Severe Manifestations and Grave Prognosis in Young Patients with Gastric Cancer in Thailand


Gastroenterology Unit, Department of Medicine, Faculty of Medicine, Thammasat University Hospital, Pathumthani, Thailand Email :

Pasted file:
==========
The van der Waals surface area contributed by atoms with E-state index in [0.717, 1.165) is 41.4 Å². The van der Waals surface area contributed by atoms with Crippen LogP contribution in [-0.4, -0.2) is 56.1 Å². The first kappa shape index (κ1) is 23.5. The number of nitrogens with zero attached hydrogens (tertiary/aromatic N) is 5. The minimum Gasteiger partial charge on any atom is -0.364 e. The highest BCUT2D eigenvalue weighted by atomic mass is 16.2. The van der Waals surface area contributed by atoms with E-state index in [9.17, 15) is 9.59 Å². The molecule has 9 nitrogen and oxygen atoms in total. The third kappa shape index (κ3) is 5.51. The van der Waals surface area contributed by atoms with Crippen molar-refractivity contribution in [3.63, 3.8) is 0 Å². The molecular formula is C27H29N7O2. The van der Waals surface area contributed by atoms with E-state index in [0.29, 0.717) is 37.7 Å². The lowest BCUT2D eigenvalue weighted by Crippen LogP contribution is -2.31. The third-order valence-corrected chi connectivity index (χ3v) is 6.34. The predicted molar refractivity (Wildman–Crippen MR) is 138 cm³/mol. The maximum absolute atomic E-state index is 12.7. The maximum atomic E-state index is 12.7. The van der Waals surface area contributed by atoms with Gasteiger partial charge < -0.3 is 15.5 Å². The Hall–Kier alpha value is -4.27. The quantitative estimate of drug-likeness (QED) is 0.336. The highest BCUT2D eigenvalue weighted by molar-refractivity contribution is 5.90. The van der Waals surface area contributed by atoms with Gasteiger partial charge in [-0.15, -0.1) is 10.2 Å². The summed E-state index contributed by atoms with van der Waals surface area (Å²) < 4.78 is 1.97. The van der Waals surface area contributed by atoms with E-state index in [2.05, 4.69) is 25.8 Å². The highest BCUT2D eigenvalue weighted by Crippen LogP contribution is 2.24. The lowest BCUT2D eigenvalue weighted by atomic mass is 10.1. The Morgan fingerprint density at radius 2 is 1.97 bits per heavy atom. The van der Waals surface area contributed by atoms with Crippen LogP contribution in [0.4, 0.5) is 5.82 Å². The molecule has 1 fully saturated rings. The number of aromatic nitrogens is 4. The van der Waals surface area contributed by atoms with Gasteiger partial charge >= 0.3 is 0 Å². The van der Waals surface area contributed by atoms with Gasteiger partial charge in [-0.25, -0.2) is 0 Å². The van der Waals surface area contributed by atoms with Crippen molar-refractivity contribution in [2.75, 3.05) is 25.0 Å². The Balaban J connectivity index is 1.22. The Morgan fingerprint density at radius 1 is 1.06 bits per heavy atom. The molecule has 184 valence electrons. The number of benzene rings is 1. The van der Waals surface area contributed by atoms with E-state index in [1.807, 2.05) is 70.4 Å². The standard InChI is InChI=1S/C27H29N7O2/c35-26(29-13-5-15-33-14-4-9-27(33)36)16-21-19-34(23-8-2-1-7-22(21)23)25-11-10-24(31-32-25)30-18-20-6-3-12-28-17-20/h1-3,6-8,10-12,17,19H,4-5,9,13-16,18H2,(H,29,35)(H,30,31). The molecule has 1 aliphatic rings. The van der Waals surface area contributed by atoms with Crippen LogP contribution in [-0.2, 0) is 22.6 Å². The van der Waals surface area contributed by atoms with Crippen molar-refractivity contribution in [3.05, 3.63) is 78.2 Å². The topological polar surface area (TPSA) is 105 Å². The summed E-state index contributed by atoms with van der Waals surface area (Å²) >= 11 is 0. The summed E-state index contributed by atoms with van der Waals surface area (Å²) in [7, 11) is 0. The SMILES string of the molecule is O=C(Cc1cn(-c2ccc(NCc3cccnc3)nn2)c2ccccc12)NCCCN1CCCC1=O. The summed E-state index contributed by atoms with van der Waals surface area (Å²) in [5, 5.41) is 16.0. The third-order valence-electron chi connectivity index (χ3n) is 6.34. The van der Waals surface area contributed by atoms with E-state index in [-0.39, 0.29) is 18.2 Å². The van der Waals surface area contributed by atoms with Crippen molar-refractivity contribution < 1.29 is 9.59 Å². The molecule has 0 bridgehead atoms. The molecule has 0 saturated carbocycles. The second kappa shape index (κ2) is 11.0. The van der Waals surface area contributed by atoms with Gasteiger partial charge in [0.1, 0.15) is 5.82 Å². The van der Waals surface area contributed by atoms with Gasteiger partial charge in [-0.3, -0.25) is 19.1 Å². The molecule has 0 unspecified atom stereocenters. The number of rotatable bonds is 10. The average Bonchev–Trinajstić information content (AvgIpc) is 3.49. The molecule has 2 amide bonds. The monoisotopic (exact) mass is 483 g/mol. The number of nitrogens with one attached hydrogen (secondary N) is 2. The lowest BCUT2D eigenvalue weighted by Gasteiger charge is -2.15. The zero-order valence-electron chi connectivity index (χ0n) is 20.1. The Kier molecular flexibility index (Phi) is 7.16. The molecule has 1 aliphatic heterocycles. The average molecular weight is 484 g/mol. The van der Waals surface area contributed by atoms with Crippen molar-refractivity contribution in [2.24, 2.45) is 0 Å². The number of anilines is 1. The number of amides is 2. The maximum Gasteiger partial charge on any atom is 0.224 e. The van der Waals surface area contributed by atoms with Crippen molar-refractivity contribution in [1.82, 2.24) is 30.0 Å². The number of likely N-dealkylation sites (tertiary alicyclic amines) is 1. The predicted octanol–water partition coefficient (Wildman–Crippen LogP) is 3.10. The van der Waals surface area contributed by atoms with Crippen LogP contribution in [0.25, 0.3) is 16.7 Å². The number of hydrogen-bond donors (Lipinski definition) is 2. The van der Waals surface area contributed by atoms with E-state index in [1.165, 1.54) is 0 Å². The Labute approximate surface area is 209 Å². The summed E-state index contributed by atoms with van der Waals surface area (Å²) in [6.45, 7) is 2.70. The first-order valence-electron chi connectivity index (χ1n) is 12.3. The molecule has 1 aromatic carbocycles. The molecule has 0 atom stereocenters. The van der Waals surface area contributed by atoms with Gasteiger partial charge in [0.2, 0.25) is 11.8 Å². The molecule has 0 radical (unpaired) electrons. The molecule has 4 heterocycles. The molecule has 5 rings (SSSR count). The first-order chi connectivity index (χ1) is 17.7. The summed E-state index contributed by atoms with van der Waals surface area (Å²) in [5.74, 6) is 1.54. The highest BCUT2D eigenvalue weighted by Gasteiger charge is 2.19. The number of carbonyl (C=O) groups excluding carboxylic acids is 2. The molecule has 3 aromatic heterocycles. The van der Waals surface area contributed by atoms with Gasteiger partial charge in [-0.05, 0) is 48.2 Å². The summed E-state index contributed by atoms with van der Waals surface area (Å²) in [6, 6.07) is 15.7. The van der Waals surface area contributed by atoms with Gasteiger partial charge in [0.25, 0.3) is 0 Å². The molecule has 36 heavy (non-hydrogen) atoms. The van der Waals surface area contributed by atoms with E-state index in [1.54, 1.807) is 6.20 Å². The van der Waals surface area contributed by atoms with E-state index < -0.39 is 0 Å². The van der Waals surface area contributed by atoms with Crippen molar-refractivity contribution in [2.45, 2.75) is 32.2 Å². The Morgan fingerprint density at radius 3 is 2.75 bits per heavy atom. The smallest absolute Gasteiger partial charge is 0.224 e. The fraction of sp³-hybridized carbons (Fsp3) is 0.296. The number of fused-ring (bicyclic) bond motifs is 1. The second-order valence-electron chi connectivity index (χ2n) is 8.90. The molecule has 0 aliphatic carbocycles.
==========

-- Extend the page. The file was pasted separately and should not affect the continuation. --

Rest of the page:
Background: Gastric cancer is the second leading cause of cancer death worldwide and occurs most frequently in the age group of 5070 years. Rarely reports have appeared regarding younger age groups. The purpose of this study was to compare clinical characteristics and outcome of treatment between young and elderly patients with gastric cancer in Thailand. Materials and Methods: Clinical information, histological features, endoscopic findings and treatment outcome were reviewed and collected from Thammasat University Hospital, Pathumthani and Bangkok Medical Center, Bangkok, Thailand between September 2011March 2015. Results: A total of 154 gastric tumor patients including 101 with benign tumors (22 males and 79 females, mean age 62.6 years) and 53 with gastric cancers (27 males and 26 females, mean age 60.6 years) were enrolled in this study. Gastric cancer patients presented with alarm symptoms such as anemia, anorexia and weight loss significantly more frequently than benign gastric tumor patients. In gastric cancer patients, mean duration of symptoms prior to diagnosis was shorter in younger (<40 years) than older patients (age 40 years) (73.3 days vs 84.8 days). Family history of GI malignancy and diffuse type of gastric cancer were significant greater in younger than older patients (36% vs 5% P0.01; OR 11.4, 95%CI 1.874.7 and 73% vs 14%, P<0.01; OR 16, 95%CI 3.378, respectively) and 5year survival rates were 9% in younger age patients and 19% in older age group. Conclusions: Most young patients with gastric cancer in Thailand feature aggressive manifestations with poorer prognosis than elderly patients. Early detection of gastric cancer in high risk young patients might be important key to improve survival rate and treatment outcome in this particular group.